Trolling, DC-Style: Russian Embassy Gets a New Street Name

A portion of the Russian Embassy complex in 2013 in Washington. Photo: J. Scott Applewhite / Associated Press

WASHINGTON — The Russian Embassy in Washington has a new address, at least symbolically.

A one-block section of Wisconsin Avenue directly in front of the embassy was officially renamed Boris Nemtsov Plaza on Tuesday, in what amounts to a D.C.-sponsored effort to troll the Russian government.

A former deputy prime minister, Nemtsov became an opposition activist and vocal public critic of President Vladimir Putin. He was shot dead while walking on a bridge near the Kremlin three years ago.

The move to rename the street started in the U.S. Congress at the urging of Sen. Marco Rubio, R-Fla., and others.


“This serves as an enduring reminder to Vladimir Putin and those who support him that they cannot use murder and intimidation to suppress dissent,” Rubio said.

Such politicized street-naming games are not new to Washington. In recent years, there have been moves to name the street on which China’s embassy is located after famed Chinese dissident and Nobel Peace laureate Liu Xiaobo, who died in prison in 2017. Members of Congress have also supported a similar effort to rename a portion of the road that is home to Cuba’s embassy after Oswaldo Paya, a pro-democracy activist who died in a 2012 car accident that some believe may have been set up by the Cuban government.

And this isn’t even the first time that Russia has been targeted by provocative street naming. Back in the Cold War days, when what was then the Soviet embassy was located on 16th Street, the city named a portion of the street after famed dissident Andrei Sakharov.

The United States is not alone in such trolling. There is a long history of both national and municipal governments trying to score political points by renaming streets to irritate other countries.

During the Vietnam War, India renamed the street where the U.S. consulate in Kolkata is located after North Vietnamese leader Ho Chi Minh. Iran and Egypt had no diplomatic ties for decades, and only restored them after Iranian officials agreed in 2004 to change the name of a Tehran street that had been named after the man who assassinated Egyptian President Anwar Sadat.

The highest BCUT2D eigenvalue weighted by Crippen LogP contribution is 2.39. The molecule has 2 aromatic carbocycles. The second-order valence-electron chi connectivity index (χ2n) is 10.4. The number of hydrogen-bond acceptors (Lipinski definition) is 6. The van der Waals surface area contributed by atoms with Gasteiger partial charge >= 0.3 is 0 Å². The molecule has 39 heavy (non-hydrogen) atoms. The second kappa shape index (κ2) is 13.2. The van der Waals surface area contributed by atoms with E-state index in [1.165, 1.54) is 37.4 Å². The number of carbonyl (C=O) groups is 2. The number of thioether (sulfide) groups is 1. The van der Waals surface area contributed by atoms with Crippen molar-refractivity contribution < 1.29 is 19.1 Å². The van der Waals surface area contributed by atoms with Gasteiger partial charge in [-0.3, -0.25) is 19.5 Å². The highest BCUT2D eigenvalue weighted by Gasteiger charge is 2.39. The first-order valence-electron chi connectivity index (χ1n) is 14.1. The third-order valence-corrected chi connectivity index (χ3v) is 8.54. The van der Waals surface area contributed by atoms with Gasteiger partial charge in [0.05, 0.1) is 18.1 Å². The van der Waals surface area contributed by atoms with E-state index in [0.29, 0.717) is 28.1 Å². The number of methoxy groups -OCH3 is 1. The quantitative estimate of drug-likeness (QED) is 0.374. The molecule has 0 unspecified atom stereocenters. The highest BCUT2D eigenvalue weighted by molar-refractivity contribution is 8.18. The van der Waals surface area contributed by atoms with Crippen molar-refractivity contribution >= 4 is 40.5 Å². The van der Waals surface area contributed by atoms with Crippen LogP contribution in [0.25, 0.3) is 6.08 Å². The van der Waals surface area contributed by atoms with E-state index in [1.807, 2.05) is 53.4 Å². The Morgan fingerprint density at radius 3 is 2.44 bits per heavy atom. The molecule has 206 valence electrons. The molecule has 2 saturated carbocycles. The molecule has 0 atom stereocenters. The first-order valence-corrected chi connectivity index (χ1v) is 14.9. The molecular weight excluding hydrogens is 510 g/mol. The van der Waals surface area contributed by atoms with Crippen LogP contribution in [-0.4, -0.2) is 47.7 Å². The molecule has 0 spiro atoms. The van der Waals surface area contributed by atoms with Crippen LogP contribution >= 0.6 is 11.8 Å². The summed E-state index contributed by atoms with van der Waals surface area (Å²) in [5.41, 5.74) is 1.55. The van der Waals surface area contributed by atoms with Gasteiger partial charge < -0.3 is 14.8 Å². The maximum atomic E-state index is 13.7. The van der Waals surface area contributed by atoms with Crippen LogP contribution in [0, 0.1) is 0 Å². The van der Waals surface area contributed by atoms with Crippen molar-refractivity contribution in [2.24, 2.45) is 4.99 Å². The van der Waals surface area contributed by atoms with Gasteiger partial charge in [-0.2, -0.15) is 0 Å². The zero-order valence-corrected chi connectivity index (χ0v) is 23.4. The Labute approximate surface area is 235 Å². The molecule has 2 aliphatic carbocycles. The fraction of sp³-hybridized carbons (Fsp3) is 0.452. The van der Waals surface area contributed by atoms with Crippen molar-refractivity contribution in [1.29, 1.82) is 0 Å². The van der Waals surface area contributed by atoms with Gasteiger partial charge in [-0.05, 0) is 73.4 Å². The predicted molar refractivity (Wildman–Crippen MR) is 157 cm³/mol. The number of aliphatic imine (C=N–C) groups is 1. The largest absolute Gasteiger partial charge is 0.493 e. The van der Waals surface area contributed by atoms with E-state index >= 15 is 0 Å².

More recently, some Russian politicians have suggested retaliating for the Nemtsov change by re-naming a street outside the U.S. Embassy in Moscow “North American Dead End.”

The decision to create Boris Nemtsov Plaza also represents a rare moment of harmony between the U.S. Congress and Washington city government, which normally chafes under the federal government’s oversight power over all District of Columbia decisions.

When the original street-renaming bill stalled in the Senate, Rubio turned to the D.C. Council for help. Councilmember Mary Cheh agreed to sponsor the bill, which breezed through the council in January after public hearings that included testimony from Nemtsov’s daughter, Zhanna Nemtsova.

Cheh on Tuesday noted that Moscow police have prevented Nemtsov supporters from maintaining a shrine at the site of his killing, repeatedly clearing away candles and flowers from the bridge.

“This commemoration will not be removed,” Cheh said. “Let them steal the candles. Let them steal the flowers. They can never steal his memory.”

Congresswoman Eleanor Holmes Norton, the non-voting representative of Washington in Congress, noted with satisfaction that the city council was able to quickly accomplish what the Senate couldn’t.

“We might have been here in time for next year’s anniversary (of Nemtsov’s killing) if we were dependent on the Congress,” she said.


Several speakers, including Rubio, took the opportunity to criticize Putin, not only for his repression of dissent but for Russia’s interference in the 2016 U.S. presidential election.

Rubio condemned both Putin’s “aggressive policies inside Russia” and his “effort to interfere in the democratic process inside the United States.”

Story: Ashraf Khalil